A potent rainstorm that launched a predicted five-day run of wet weather on the North Coast dropped more than 2 inches of rain Wednesday on some areas of Sonoma County and beyond.
The deluge flooded several roadways during its peak, cut power to thousands of people, toppled trees and sent motorists skidding during the morning commute.
But emergency officials said the worst likely still lies ahead as successive storms saturate soils, weaken hillsides, loosen trees and generate runoff the ground can't absorb.
"It's not quite enough rain yet to really be problematic, so we're keeping our fingers crossed," said Tom Kelly, senior administrative assistant for the Santa Rosa Department of Public Works. "But it's bound to be a big week for us."
As much as 6 inches of rain could fall on the Santa Rosa Plain by Sunday, National Weather Service meteorologist Diana Henderson said.
In the coastal hills, total rainfall could reach a foot or more, she said.
"It's going to come in spurts, but there is a lot of moisture out there, so it's just the beginning stages," Henderson said Wednesday.
"Give it time," said Rob Houweling, Sonoma County transportation operations coordinator. "If the storm rolls out like they say it's going to, we'll probably have flooding, slides, trees, those issues."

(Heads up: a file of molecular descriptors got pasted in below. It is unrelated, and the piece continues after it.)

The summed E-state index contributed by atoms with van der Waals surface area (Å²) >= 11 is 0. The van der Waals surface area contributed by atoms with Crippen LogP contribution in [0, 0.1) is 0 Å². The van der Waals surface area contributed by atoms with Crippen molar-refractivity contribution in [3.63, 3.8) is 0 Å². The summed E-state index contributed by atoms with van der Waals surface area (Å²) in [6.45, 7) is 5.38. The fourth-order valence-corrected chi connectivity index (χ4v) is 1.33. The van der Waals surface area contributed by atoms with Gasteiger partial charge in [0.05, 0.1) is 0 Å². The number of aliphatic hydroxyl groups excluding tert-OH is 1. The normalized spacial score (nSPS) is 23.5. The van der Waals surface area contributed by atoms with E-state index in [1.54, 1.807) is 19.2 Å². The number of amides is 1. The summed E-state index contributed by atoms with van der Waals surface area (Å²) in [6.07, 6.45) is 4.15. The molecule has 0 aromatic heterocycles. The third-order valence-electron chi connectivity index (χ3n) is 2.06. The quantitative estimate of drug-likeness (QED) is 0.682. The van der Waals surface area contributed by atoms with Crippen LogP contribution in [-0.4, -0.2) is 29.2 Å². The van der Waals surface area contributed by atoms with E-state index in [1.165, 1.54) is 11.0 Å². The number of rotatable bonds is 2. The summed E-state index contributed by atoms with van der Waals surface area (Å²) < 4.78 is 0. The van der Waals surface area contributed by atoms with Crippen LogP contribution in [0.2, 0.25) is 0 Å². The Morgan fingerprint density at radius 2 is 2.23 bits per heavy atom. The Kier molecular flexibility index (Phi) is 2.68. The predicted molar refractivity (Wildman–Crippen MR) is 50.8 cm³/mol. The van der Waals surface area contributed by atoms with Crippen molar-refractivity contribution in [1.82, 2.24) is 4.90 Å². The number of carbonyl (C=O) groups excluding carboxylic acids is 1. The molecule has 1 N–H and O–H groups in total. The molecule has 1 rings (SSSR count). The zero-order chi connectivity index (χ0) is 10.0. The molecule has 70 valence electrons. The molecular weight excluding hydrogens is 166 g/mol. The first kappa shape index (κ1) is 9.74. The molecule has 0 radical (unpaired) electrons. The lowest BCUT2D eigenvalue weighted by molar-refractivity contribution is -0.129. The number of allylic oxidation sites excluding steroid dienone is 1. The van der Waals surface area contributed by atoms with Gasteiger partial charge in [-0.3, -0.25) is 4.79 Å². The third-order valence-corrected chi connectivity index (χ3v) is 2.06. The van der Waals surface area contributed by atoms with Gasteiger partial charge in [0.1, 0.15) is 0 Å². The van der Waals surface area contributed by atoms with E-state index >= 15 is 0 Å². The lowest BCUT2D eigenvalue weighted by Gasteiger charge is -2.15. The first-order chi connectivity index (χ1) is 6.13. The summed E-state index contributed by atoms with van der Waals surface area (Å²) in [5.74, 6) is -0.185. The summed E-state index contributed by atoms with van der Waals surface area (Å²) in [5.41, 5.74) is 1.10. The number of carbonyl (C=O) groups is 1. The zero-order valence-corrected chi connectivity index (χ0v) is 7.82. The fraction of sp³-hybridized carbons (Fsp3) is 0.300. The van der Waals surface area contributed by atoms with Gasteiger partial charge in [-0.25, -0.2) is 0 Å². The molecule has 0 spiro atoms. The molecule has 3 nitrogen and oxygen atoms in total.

After several hours of hard rain around the county before noon Wednesday, Henderson said the next torrent will probably come later today, with rain becoming even heavier overnight.
But Wednesday's numbers were impressive. Totals recorded by the AccuWeather forecasting service for the 24-hour period that ended at 4 p.m. included Cazadero, 2.50 inches; Guerneville, 1.85 inches; Healdsburg, 1.75 inches; Sebastopol, 1.70 inches; Calistoga, 1.69 inches; Cloverdale, 1.66 inches; and Middletown, 1.64 inches. The Mendocino County town of Boonville received a whopping 2.75 inches.
Santa Rosa's total was 1.14 inches.
The rain came so fast that a homeless couple who had built a platform to use as a bed inside a 36-inch culvert along Santa Rosa Creek were violently flushed out of the pipeline and into the creek while they slept, Santa Rosa Fire Battalion Chief Mark Basque said.
The platform, built in a lateral culvert north of the Maribelle Apartments near Dutton Avenue and West Third Street, was high enough that any storm water usually flowed underneath, Basque said. But heavy rainfall in the neighborhood around 9:30 a.m. Wednesday flushed them and their dog, Scrappy, into the frigid creek water. They were able to climb out before firefighters and paramedics arrived.
The man and woman were taken to Kaiser Medical Center for treatment of exposure and lacerations, and their dog to county animal control until they are able to retrieve it, Basque said.
The rainfall also made for a messy morning commute, with a dozen or more mostly non-injury crashes reported on local highways, the CHP said.
The Highway 121 corridor near Sonoma was hit hard, with five crashes in a two-hour period between Highway 37, near Sonoma Raceway, to South Central Avenue in the Carneros region. In one case, a motorist struck a Schell-Vista Fire Department engine near Meadowlark Lane, causing minor damage, Chief Ray Mulas said.
Elsewhere, a car spun off Highway 101 on the Cotati grade, and a four-car collision in Windsor left wreckage strewn across the same highway, the CHP said.